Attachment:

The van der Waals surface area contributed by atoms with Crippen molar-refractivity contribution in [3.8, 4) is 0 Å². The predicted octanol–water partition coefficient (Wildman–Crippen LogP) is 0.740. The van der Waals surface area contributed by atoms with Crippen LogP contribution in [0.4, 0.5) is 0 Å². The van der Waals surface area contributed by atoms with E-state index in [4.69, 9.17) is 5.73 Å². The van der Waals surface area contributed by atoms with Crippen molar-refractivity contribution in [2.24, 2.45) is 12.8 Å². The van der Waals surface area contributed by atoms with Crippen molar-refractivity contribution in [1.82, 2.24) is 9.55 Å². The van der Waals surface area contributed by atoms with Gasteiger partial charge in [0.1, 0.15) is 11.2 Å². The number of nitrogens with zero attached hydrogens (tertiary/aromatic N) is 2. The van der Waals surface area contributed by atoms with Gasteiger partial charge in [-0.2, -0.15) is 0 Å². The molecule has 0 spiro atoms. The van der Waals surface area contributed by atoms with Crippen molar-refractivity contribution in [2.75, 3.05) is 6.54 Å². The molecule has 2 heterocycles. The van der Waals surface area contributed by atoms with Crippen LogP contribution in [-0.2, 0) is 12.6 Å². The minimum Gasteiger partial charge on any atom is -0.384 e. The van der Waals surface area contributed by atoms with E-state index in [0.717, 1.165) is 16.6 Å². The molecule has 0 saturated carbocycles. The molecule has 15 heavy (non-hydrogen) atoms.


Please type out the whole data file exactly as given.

The van der Waals surface area contributed by atoms with Crippen molar-refractivity contribution in [3.8, 4) is 0 Å². The predicted octanol–water partition coefficient (Wildman–Crippen LogP) is 0.740. The van der Waals surface area contributed by atoms with Crippen LogP contribution in [0.4, 0.5) is 0 Å². The van der Waals surface area contributed by atoms with E-state index in [4.69, 9.17) is 5.73 Å². The van der Waals surface area contributed by atoms with Crippen molar-refractivity contribution in [2.24, 2.45) is 12.8 Å². The van der Waals surface area contributed by atoms with Crippen molar-refractivity contribution in [1.82, 2.24) is 9.55 Å². The van der Waals surface area contributed by atoms with Gasteiger partial charge in [0.1, 0.15) is 11.2 Å². The number of nitrogens with zero attached hydrogens (tertiary/aromatic N) is 2. The van der Waals surface area contributed by atoms with Gasteiger partial charge in [-0.2, -0.15) is 0 Å². The molecule has 0 spiro atoms. The van der Waals surface area contributed by atoms with Crippen molar-refractivity contribution in [2.75, 3.05) is 6.54 Å². The molecule has 2 heterocycles. The van der Waals surface area contributed by atoms with Crippen LogP contribution in [-0.2, 0) is 12.6 Å². The minimum Gasteiger partial charge on any atom is -0.384 e. The van der Waals surface area contributed by atoms with E-state index in [0.717, 1.165) is 16.6 Å². The molecule has 0 saturated carbocycles. The molecule has 15 heavy (non-hydrogen) atoms.